/ Cam failure - BMC article
A sensible response to the failure; a reminder that our gear won't last forever and should be inspected routinely.
Seems fair enough.
Maybe the wire should be joined to the stem much closer to the cams.
perhaps that way there would be less shearing force?
I believe this is not to do with the length of the rigid section of stem but flex fatigue where the cable is crimped into that section. Any crimped product will be stressed at the crimp point, concentrating that stress and preventing the natural movement seen in a steel rope. Eventually with enough flexure a cable will fail at that point...
> Eventually with enough flexure a cable will fail at that point...
...IF the wire is repeatedly stressed beyond its fatigue limit.
The cam may have been repeatedly and extensively bent (i.e. over an edge) causing fatigue failure of the wire rope in the relatively highly stressed region at the end of the rigid section, or there was another issue with the design/material/corrosion etc. I'm not sure I buy a relatively simple fatigue failure with a cam - I just don't think it would see enough loading cycles* over it's lifetime (even 10 years) to cause a fatigue failure. The fatigue limit for the wire rope should not be exceeded by, for instance, placing in a vertical crack and sitting/falling on it, or by stuffing in a bag. It may be exceeded by placing in horizontal cracks/over and edge, but I'm struggling to believe this would have happened enough times to cause a fatigue failure. I'd be very interested in seeing the failed cam...
*Not falls, just being 'bent' beyond the fatigue limit.
I've replace cams because stem wires have snapped exactly where the pictured cam had failed wires (only WC ones though!) and only after a few years irregular use too in one case (and this wasn't due to abrasion), pretty sure if I'd have left it more and more of the wires would have snapped
Just for information, this was taken from a fairly well known document on wire rope forensics:
"A visual and tactile examination of a steel wire rope will have to rely on the condition of the outer wires. In most ropes, these represent about 40% of the metallic cross section. The outer wires are only visible for about half of their length [due to the weave of the rope]. Therefore a visual and tactile inspection of a steel wire rope will have to rely on the condition of about 20% of the metallic cross sectional area only. Visual rope inspection = 20% evidence + 80% hope"
Not the best wording, but it implies that a visual/tactile inspection of the external surface of a wire rope is optimistic at best.
I don't think that accounts for Mikes point that the most likely failure point is the first place the wires can bend after the crimp. Also in this case the outer wires are most likely to break as they are placed under the most tension (on one side) and bent the most (on the other).
I've found wires are most likely to break this way on soldered micro nuts and also the WC super lights.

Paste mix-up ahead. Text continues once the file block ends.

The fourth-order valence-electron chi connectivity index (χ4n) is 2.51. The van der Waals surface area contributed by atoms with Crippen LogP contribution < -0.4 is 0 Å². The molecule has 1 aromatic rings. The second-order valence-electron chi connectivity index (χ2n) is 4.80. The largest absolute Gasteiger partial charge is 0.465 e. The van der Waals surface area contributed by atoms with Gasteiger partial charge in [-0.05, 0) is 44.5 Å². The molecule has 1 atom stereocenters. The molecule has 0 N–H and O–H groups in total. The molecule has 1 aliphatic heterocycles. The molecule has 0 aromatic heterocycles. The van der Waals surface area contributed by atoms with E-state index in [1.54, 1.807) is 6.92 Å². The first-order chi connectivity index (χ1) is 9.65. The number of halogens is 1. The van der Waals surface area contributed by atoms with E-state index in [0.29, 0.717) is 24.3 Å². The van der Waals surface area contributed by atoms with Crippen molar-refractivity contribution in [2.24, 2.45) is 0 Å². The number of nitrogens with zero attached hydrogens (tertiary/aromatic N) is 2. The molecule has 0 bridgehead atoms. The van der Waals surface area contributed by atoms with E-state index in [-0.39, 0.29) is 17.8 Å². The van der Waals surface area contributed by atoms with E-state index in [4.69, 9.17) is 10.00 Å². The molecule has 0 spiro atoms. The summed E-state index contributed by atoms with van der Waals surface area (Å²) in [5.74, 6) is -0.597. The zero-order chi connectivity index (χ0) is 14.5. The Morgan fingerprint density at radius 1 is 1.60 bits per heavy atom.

You're right, it wasn't meant to be a potential reason for any cam failure in particular. More just a reminder that if you've just observed a broken wire on the outside of the rope then it's possible that there are many more inside that are also damaged.
The vicinity of the joint is the most likely place to break due to the relatively high stresses as you implied. The outer wires are only more likely to break (compared to the internal wires) if the failure mechanism was something like fatigue. If corrosion played a part then that could easily be reversed. As I'm skeptical it was (purely) fatigue for the reasons I stated earlier, I thought it worth mentioning that internal wires can break before external wires.
Anyway, it's all moot really as I'm sure a full investigation by another metallurgist has been done!
Sorry, I'm going to call you up on that one, as everyone on this thread is taking about failure through bending the steel wire over an edge.
The highest bending moments and therefore the highest stresses always occur in the furthest fibre of any member. This means that although you can only see 20% of the cross section, you are seeing the worst affected fibres (in terms of bending).
However, I do agree that corrosion could play a big part in failure of internal fibres, thus don't rely on the fact that the outer fibres that you can see are all intact.
Quite right, if you only consider stress on the individual wires due to bending.
Corrosion usually plays a part in many failures, and so I was pointing out that more wires can be broken towards the core than you may expect (based on the external visual condition) and simply to be aware of it. You quite rightly implied that if 'bending the steel wire over an edge' was the only factor, then yes, you'd most likely notice the external wires fracturing first. I guess I was talking more generally about some failure modes of wire ropes, rather than specifically of bending that cam over an edge. Well spotted.
Fair enough but should the manufacturers put a plastic sheath thing over the most likley point of failure to make it harder to inspect?
owner of a 0 WIld Country Technical friend that failed like this....
I think you are barking up the wrong tree wrt to corrosion, if this had been the mode of failure I think BMC / WC would have picked it up.
I've had a size 00 wc tech friend also have broken wires near the crimp which required me to retire it.
I'd be interested if anyone has ever retired a cam of another make because of this?
I'm wondering if the problem isn't in some way magnified by the manufacturing process / design.
I had a.chat with the bmc bod, other cams have same issue but not the other major brands in UK market. It'll be intetesting if the small heliums have same issue
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